"One step for man." And the first man to take that step , from the Apollo ladder onto the dusty surface of the moon was the one and only Neil Armstrong, his name recognisable throughout the world.
Born in Ohio in August 1930, Neil had received a degree in aeronautical science by the age of 25. During the Korean conflict, which interrupted those studies, Armstrong flew around 80 missions, for which he received many citations, including two gold stars. However, his love was the science of flying and the act of flying itself, and he returned to this after completing his studies.
He became a research pilot and worked on aircraft such as the F-101 and F-100C. He also tested America's rocket plane, in which he exceeded speeds of 5 mach and climbed to a height of over 207,000 feet.
It was in 1962 that Neil joined the NASA astronaut programme, being one of nine chosen for the task. He commanded two space missions for NASA. During the first, which involved a docking manoeuvre with another spacecraft, there was a problem with uncontrolled spinning. Neil was successfully able to rescue the situation, using all of his physical and technical skills, saving the lives of the crew and returning to earth without further incident. It was as a result of this achievement that Neil was chosen to command the historical Apollo 11 lunar landing mission. On 20 July 1969, Armstrong took that first step onto the moon, where he spent 2 hours and 48 minutes. Upon his return, he and his crew were treated like heroes throughout the world.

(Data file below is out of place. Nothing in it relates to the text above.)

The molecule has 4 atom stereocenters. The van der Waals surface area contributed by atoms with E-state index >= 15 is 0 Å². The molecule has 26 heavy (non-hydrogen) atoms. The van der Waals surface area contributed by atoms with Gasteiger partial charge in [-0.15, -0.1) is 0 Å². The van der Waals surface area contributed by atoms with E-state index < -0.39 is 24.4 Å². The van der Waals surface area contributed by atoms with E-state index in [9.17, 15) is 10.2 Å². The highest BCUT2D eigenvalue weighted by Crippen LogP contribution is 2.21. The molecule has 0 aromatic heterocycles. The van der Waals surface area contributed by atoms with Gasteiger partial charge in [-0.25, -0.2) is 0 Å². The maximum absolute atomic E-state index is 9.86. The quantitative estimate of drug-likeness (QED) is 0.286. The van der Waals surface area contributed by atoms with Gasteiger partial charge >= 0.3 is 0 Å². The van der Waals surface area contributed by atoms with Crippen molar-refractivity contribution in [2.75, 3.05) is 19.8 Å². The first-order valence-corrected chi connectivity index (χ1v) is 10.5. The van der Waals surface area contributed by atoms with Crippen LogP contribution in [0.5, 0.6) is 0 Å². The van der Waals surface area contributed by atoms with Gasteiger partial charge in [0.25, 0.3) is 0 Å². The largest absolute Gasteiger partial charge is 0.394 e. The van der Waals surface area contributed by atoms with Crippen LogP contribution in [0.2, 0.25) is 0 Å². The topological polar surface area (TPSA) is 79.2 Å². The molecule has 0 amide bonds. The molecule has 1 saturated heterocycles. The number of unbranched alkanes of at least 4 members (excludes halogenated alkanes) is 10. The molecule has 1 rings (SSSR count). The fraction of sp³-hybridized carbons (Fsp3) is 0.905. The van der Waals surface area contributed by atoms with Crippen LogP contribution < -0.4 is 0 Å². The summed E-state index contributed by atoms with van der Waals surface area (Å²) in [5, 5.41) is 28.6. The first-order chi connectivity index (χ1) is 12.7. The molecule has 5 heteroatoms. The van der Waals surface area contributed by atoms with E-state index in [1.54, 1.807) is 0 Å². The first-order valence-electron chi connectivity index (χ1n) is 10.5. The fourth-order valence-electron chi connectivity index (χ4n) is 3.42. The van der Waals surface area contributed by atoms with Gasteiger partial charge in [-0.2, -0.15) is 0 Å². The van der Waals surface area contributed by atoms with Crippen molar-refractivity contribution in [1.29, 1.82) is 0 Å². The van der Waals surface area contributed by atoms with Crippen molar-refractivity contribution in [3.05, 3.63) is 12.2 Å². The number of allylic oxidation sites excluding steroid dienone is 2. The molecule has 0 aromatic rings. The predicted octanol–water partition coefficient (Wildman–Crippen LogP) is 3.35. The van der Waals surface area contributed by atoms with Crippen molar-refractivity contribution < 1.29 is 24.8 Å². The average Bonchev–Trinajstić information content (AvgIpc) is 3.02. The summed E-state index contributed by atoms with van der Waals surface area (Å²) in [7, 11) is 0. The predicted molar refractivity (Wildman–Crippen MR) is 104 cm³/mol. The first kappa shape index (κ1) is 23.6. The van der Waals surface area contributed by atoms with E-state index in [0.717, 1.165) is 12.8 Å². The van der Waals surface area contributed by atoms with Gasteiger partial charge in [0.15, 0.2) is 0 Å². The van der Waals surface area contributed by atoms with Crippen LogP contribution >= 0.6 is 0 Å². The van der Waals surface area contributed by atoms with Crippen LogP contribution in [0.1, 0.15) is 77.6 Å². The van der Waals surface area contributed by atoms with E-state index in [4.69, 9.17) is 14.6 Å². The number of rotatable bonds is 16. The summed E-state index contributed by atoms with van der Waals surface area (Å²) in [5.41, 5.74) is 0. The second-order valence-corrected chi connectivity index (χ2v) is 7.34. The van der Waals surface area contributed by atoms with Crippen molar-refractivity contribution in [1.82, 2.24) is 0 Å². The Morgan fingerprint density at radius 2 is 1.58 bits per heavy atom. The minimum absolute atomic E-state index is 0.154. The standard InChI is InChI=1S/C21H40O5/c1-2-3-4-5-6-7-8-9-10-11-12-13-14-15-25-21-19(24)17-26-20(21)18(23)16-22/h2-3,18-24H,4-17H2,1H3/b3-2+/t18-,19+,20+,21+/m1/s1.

In August 1971Neil resigned from NASA and he has spent the rest of his working life to date involved with academic and commercial institutions. However he did return to the space scene briefly as chairman of the committee that investigated the Challenger disaster in 1986.
Throughout his career Neil has work has been recognised throughout the world be the bestowing of many awards and prizes. But he will be remembered from now and into history for those first steps onto a foreign alien planet, the moon.